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Choosing a career: The decison to become a physician


Success at school and a sense of duty
Christian de Duve Scientist
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Now as a child I should say that... perhaps being slightly immodest, I was pretty bright. I learned to read before I was five, I had a governess who learned [sic] me to read, so by the time I went to school I could already read, I had read a number of books actually, and so I skipped a grade in school and went up quite quickly so that I left school, so-called humanities, at the age of 17, or not yet 17. And so, as I said I was pretty bright and I was pretty eager also, so I was the top of my class every year. I was really... this did not make me very popular because I was so tremendously... excited with having this brain that I could use all the time, solve problems and answer questions, and so on, so I was so eager... and the other boys at school did not particularly appreciate that... they liked to have their say from time to time. So, that's my recollection of school. I was also a very eager boy scout and as a boy scout I... I enjoyed, very much nature, I enjoyed tinkering with all kinds of things, outdoor life, sports. I was very active; I was really an active child. I think I was rather happy, on the whole, except for problems with the family fortunes and... and sometimes, not being quite popular with my schoolmates, but except for that I was rather, rather happy. Now the last point, perhaps, that I should mention, is religion. My family was Catholic, my mother in fact, had been educated as a Protestant, a Lutheran, but she had converted to Catholicism when she married my father. But among my other relatives there were Protestants, there were... in England there were Anglicans which meant they rarely went to church. And so on, so I was, again, the religious background was rather liberal. But, of course, I went to school, a Jesuit school, and I was... I was at that time, a very devout Catholic and I really felt that... being so bright I owed something to the world. I was very impressed with the... the parable of the five talents, I suppose it's called, where you know, you have to give back what you have received. And so I felt a certain responsibility, I took myself very seriously in a way, I mean it's rather terrible when I think about this, but that's the way it was.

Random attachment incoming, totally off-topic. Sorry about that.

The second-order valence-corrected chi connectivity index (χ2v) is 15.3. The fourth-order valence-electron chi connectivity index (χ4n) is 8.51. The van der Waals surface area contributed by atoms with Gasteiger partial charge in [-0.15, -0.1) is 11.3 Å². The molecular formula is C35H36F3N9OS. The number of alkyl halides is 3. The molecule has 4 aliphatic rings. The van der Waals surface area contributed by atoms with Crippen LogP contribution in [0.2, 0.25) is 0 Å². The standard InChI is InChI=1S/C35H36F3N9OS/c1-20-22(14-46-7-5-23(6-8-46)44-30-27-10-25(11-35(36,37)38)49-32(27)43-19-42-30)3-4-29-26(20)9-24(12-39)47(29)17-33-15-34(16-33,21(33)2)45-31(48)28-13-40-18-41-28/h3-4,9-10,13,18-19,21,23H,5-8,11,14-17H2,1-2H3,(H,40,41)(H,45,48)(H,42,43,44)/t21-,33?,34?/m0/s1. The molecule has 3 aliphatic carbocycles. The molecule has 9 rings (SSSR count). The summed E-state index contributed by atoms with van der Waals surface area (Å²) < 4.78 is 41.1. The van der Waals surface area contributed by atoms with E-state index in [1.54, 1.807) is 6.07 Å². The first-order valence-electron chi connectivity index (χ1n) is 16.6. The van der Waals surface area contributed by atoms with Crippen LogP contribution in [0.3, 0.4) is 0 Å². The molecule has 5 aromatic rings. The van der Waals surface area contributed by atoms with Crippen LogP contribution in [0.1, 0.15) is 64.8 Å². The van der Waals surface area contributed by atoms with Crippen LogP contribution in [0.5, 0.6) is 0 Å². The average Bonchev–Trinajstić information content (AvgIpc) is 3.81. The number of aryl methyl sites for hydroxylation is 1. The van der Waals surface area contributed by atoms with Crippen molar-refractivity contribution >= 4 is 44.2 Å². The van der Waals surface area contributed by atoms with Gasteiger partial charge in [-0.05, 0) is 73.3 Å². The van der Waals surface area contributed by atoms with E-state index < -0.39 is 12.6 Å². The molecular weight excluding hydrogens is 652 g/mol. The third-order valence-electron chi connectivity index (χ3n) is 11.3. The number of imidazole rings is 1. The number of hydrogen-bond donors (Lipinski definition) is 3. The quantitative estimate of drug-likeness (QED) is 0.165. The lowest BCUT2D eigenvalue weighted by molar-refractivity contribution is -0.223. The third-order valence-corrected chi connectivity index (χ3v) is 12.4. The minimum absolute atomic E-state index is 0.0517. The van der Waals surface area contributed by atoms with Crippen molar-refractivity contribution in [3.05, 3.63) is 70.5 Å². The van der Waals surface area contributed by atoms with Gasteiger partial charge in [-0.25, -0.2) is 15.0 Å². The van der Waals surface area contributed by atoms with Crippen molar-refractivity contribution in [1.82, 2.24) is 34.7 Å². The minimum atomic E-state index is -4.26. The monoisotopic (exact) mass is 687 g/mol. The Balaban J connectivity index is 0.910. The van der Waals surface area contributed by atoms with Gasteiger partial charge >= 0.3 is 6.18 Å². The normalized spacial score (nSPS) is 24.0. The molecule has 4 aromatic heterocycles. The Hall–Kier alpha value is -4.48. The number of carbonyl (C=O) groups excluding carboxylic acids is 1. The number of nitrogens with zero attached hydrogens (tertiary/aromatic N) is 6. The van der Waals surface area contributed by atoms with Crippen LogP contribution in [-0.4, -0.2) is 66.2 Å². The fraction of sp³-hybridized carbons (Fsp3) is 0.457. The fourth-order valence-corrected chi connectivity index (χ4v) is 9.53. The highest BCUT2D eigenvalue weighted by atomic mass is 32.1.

Belgian biochemist Christian de Duve (1917-2013) was best known for his work on understanding and categorising subcellular organelles. He won the Nobel Prize in Physiology or Medicine in 1974 for his joint discovery of lysosomes, the subcellular organelles that digest macromolecules and deal with ingested bacteria.

Listeners: Peter Newmark

Peter Newmark has recently retired as Editorial Director of BioMed Central Ltd, the Open Access journal publisher. He obtained a D. Phil. from Oxford University and was originally a research biochemist at St Bartholomew's Hospital Medical School in London, but left research to become Biology Editor and then Deputy Editor of the journal Nature. He then became Managing Director of Current Biology Ltd, where he started a series of Current Opinion journals, and was founding Editor of the journal Current Biology. Subsequently he was Editorial Director for Elsevier Science London, before joining BioMed Central Ltd.

Tags: school life, childhood, bright, humanities, boy scout, schoolmates, religious background, Catholic

Duration: 3 minutes, 28 seconds

Date story recorded: September 2005

Date story went live: 24 January 2008